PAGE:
Deepa Swaminathan's Reviews > The Pale Horse

The Pale Horse by Agatha Christie
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Apr 21, 2011

really liked it
bookshelves: murder-mystery
Read in March, 2011

Is it possible to cause the death of someone by sheer power of mind, that is, without any visible contact? Is it possible to contract a deadly disease merely by someone’s ill wish? Are there people who can act as a living bridge between the mortal world and a world of uncanny powers? Agatha Christie proposes this improbable and incredible theory in her highly interesting book - The Pale Horse.

Story - Third person’s narrative- The story starts with a description of an ailing woman calling for the village priest Father Gorman. She converses with him alone for a while and dies. After he leaves the woman’s place, he notes some names on a piece of paper and is himself killed almost immediately after. Apparently, someone wanted this list and couldn’t find it because the priest had hidden it in his shoe. Who could be the murderer?

Mark’s narrative- Mark (the protagonist) is a scholar, historian, archaeologist and a well known writer of articles. He gets to know about the murder of the priest and the queer list of names from his police friend. In due course, he finds out that a few people from that list have died recently, not murdered, but by genuine medical reasons such as paralysis, typhoid, pneumonia, epilepsy, etc.

Once, he is introduced to the inmates of a house called The Pale Horse. This is almost a ramshackle hut that was an inn of the same name many years back. Here are 3 weird women infamous for practicing witchcraft and sorcery. They are brazenly proud of their skills. They claim to make or break a human being with their psychological understandings and research of human nature, in addition to the usual voodoo, black magic and use of eerie charts! In return, they get huge money that their customers hand over with their requests to kill someone. The customers coming to them know that this couldn’t qualify as a murder in the eyes of the court since the ‘witches’ do not meet any of the victims! This seems to be a neat way of cold blooded murder.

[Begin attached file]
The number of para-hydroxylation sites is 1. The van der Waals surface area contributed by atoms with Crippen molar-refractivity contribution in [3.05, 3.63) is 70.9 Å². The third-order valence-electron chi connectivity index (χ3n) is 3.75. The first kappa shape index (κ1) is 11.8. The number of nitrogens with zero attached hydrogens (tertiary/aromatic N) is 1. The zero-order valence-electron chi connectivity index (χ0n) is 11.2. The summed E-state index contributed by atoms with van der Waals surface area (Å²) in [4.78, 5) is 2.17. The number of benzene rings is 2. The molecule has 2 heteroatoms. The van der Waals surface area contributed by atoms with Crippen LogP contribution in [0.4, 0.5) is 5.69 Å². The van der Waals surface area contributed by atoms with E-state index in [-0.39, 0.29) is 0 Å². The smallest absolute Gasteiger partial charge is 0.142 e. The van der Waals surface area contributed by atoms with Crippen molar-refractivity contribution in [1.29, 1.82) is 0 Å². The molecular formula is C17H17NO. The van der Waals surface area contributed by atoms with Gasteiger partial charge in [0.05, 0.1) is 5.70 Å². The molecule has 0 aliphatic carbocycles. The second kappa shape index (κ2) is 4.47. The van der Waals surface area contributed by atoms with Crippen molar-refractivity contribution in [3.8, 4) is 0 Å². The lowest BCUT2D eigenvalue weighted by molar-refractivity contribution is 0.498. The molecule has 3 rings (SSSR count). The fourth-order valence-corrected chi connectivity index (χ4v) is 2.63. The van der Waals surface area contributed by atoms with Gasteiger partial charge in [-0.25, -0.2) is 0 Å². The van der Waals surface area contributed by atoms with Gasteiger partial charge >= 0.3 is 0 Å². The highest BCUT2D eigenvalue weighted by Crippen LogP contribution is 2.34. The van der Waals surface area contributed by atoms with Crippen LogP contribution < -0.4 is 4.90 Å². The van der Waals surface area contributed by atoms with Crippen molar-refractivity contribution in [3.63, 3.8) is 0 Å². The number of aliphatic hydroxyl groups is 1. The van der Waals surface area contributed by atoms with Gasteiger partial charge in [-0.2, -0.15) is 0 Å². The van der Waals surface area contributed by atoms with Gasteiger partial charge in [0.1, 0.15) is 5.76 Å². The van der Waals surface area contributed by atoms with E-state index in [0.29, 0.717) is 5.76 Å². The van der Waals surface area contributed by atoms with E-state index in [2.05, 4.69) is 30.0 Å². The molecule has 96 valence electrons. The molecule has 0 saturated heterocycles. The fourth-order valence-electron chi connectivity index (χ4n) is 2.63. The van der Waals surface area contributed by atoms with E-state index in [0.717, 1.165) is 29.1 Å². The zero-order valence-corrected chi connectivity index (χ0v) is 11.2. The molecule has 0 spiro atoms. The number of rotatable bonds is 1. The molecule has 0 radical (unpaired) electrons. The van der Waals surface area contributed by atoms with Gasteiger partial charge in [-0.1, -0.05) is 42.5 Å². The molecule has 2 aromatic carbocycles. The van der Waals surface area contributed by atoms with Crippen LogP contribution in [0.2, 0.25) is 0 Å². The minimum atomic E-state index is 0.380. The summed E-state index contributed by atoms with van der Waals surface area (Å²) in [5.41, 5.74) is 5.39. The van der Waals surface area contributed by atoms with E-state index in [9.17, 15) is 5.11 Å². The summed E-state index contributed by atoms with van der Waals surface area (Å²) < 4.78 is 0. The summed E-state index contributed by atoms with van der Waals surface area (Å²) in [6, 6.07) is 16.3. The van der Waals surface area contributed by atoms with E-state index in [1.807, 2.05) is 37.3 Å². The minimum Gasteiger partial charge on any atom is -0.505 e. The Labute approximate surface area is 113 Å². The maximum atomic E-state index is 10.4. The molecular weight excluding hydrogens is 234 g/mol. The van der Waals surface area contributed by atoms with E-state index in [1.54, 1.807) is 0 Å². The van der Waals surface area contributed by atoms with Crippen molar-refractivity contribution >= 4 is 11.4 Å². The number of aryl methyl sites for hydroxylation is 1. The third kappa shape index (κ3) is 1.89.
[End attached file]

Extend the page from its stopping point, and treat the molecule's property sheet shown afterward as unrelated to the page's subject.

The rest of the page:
Mark feels that The Pale Horse(this trio of occult women) has some relation with the list of names with the police. After making some enquiries with his acquaintances and after getting laughed at, he finally meets Ginger who actually believes these happenings and expresses her willingness to help him. According to their plan to expose this sorcery, Mark and Ginger phrase a plot where Mark pretends to be the prospective client for the Pale horse and Ginger poses as his wife whom he wants to get rid of. Will the noxious Pale Horse succeed in remotely murdering Ginger? Is this just baseless, innocuous, ridiculous mumbo- jumbo? If so, how could so many people die of genuine diseases?

My Opinion - It’s been long since I read these eerie, occult fictions and I definitely enjoyed it! I liked the fact that there is no detective in this story and the protagonist goes his own way in search of truth. There is a very minor role of the detective novel writer Mrs. Ariadne Oliver as Mark’s friend.The revelation in the end does have the "Christie stamp" on it since the twist is remarkable. Agatha Christie has done it again. She deceived me in a manner I could have never imagined.
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